All statistical analyses were performed using SPSS® (SPSS, Inc., Chicago, USA, version 18.0.1) and STATA (Stata Corp., College Station, TX, USA, version SE11.0) software. Frequency tables were analyzed using the χ2-test with the likelihood ratio or Fisher’s exact test for categorical variables. Differences in the means of continuous variables were analyzed using non-parametric (Mann-Whitney or Kruskal-Wallis) tests for two and multiple independent samples, respectively.

Times (months) to incident and clearance events as well as genotype-specific incidence (IR) and clearance rates (CR) were calculated as recently described, expressed as events/1000 women months at risk (wmr) [12] [22]. To compare the individual IRs and CRs, the rate ratio (RR) statistic was used with test-specific 95% confidence intervals (95% CI).

We analyzed covariates of incident infections and virus clearance for species 7 and species 9 genotypes only, using population-averaged (PA) Poisson regression models for panel data, clustered by mother-ID, FU visit as the time variable, independent within-group correlation structure as the covariance pattern, and robust variance estimator (vce) to account for the within-subject correlation [23][24]. In the univariate model, we first tested all covariates recorded at baseline and selected variables from the FU questionnaire as potential risk factors of HPV [9]. In the final multivariate model, only significant univariates were entered, adjusted for age at study entry. All statistical tests were two-sided and considered significant at a p-value <0.05.

Results

Incident Infections

Totally 171 mothers tested HPV-positive at some time point of the seven visits during the six-year FU. The mean FU time of the 115 women with incident infections (HPV negative at baseline) was 61.7±24.1 (SD) months (median 68.1, range 6.9–93.8). Outcomes of the study are presented in Figure 2. Incident infections of nine single HPV genotypes (HPV6, 11, 16, 18, 33, 56, 58, 66, 70) were detected. HPV16 was the most frequent, followed by multiple-type infections, in which HPV16 was involved in 57.1% (n = 8/14). HPV18 was less frequent than HPV16, but the time to incident events was nearly the same for both and was longer than for other HR-types (Table 2). Of the LR-HPV-types, HPV6 was the most common and had the longest mean time to first incident event (mean 11.4 months). Species 9 was the most dominant in incident infections, followed in frequency by species 7 and 10 (Fig. 3). The mean incidence time for species 7 and 9 was identical and was shorter than for species 10 (21.2 months).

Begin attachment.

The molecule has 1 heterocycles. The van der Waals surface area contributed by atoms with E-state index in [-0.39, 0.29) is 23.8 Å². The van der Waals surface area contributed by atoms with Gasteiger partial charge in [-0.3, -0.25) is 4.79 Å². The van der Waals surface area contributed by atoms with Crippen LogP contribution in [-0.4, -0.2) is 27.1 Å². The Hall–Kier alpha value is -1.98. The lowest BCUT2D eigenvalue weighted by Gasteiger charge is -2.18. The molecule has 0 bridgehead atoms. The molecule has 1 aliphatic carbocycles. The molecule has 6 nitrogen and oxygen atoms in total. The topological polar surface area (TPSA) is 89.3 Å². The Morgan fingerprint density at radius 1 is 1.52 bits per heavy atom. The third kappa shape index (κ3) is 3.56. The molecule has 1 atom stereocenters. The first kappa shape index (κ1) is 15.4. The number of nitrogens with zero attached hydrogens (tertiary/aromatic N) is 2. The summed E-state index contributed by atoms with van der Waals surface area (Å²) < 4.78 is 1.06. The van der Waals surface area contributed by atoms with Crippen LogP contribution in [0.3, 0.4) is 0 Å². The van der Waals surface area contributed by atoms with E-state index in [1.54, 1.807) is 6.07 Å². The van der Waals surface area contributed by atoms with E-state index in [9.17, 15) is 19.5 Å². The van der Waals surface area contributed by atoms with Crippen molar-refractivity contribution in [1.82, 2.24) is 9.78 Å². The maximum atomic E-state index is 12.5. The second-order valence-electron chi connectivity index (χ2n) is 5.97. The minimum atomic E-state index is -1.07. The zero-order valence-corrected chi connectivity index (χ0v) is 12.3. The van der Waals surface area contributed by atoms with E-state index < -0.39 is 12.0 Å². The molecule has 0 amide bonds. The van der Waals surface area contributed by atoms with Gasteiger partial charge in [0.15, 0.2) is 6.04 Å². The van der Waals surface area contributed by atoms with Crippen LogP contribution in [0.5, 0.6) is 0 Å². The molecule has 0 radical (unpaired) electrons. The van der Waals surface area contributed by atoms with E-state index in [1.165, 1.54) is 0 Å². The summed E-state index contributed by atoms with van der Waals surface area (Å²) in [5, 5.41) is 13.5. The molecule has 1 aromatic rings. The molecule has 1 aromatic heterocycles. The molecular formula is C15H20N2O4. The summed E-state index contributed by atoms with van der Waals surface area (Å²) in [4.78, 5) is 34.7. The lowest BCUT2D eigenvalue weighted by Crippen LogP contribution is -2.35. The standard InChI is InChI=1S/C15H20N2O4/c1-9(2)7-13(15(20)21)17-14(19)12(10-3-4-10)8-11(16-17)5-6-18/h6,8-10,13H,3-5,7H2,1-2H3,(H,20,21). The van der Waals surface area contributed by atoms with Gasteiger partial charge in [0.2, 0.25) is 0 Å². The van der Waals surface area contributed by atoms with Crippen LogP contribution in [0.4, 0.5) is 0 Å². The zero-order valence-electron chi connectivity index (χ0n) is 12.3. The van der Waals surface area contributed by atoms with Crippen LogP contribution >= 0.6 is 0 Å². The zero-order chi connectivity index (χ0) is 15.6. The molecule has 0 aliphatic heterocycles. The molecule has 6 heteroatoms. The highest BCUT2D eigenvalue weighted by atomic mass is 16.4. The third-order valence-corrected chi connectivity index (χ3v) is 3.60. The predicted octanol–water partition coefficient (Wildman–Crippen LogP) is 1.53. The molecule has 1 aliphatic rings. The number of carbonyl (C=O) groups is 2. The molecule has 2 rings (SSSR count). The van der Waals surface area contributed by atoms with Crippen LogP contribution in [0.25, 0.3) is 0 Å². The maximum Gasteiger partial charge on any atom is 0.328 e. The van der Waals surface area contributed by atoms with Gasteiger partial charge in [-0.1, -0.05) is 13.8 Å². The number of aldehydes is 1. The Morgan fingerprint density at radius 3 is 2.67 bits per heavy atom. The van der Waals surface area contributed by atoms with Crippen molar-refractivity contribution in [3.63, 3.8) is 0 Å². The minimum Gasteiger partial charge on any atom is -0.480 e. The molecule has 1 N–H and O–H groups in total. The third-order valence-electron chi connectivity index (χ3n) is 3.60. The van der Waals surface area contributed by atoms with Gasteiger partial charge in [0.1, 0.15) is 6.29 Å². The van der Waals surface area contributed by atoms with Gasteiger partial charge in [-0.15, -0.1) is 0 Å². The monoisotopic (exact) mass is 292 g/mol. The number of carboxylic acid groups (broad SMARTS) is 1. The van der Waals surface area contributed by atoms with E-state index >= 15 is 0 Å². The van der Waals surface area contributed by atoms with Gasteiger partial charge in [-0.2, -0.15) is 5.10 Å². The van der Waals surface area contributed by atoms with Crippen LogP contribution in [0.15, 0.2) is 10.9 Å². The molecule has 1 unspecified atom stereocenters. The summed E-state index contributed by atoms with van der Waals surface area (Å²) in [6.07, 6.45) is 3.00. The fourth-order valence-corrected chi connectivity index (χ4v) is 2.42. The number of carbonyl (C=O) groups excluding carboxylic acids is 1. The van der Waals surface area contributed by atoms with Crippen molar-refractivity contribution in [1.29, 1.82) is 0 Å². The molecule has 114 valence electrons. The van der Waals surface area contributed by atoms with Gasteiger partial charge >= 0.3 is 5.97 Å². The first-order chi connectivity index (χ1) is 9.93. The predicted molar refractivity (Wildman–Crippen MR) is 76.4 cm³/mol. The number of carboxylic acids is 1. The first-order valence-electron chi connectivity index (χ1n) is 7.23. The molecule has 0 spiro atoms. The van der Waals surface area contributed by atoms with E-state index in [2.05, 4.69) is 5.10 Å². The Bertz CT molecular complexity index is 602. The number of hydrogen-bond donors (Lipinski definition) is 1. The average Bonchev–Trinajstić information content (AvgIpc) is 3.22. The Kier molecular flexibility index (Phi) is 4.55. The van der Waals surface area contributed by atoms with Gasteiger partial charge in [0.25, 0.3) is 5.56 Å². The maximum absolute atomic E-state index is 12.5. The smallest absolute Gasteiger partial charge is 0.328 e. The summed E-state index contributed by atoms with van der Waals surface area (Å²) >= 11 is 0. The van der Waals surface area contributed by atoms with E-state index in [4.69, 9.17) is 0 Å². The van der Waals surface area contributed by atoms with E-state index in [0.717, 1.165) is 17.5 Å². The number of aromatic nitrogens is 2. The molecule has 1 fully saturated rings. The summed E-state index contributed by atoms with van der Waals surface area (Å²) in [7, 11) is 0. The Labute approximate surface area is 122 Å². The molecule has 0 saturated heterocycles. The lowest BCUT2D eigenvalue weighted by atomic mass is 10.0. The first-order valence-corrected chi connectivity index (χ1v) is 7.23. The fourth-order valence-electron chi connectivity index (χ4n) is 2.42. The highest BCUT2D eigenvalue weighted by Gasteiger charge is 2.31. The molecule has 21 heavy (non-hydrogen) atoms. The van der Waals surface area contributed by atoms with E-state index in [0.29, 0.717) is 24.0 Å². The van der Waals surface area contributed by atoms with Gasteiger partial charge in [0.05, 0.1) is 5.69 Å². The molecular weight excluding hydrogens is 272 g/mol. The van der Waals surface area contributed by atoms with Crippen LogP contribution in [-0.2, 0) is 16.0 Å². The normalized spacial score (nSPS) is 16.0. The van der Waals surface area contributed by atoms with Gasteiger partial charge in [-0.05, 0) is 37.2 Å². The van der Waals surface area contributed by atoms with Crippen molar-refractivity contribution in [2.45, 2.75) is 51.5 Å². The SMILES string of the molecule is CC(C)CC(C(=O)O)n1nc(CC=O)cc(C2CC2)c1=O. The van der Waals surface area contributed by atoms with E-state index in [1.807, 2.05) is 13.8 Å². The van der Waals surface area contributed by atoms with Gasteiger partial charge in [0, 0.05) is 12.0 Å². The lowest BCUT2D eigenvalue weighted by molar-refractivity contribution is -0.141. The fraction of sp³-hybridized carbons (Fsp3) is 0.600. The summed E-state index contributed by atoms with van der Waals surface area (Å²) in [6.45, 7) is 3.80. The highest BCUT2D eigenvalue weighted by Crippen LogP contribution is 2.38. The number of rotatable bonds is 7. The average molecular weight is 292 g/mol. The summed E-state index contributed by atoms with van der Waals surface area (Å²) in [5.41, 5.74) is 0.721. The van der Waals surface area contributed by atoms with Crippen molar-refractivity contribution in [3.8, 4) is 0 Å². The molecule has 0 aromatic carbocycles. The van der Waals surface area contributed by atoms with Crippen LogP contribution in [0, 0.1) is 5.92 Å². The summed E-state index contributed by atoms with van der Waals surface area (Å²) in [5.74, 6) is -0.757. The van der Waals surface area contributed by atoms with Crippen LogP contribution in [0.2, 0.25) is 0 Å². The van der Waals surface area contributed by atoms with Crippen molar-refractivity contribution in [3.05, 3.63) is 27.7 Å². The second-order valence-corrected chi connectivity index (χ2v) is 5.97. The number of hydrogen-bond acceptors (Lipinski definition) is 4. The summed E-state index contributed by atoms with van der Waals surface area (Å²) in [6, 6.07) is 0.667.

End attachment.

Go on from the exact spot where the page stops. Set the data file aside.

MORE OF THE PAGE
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Figure 2. Outcomes of the oral HPV infections (n = 308, samples/participants with sufficient data for the analysis) in those 115 women (category 2), who developed an incident HPV-infection during the FU.

The type-specific clearance focused only on the women who tested HPV-positive at least once during the FU and thus at risk for HPV clearance (category 2–6). Incidence, clearance and fluctuation were defined as explained in “Materials and Methods”. Genotype-specific persistence denotes any case with two (or more) consecutive FU samples positive for the same individual genotype as a single infection or as a part of a multiple-type infection, and non-genotype-specific persistence of consecutive FU samples positive for different genotypes, accordingly (results in details [13]).

https://doi.org/10.1371/journal.pone.0053413.g002

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Figure 3. Cumulative incidence and clearance of oral HPV infections with species 7, 9 and 10 in Kaplan-Meier analysis.

https://doi.org/10.1371/journal.pone.0053413.g003

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Table 2. Times to incidence and clearance of oral HPV infections and their incidence rates for different HPV genotypes and species.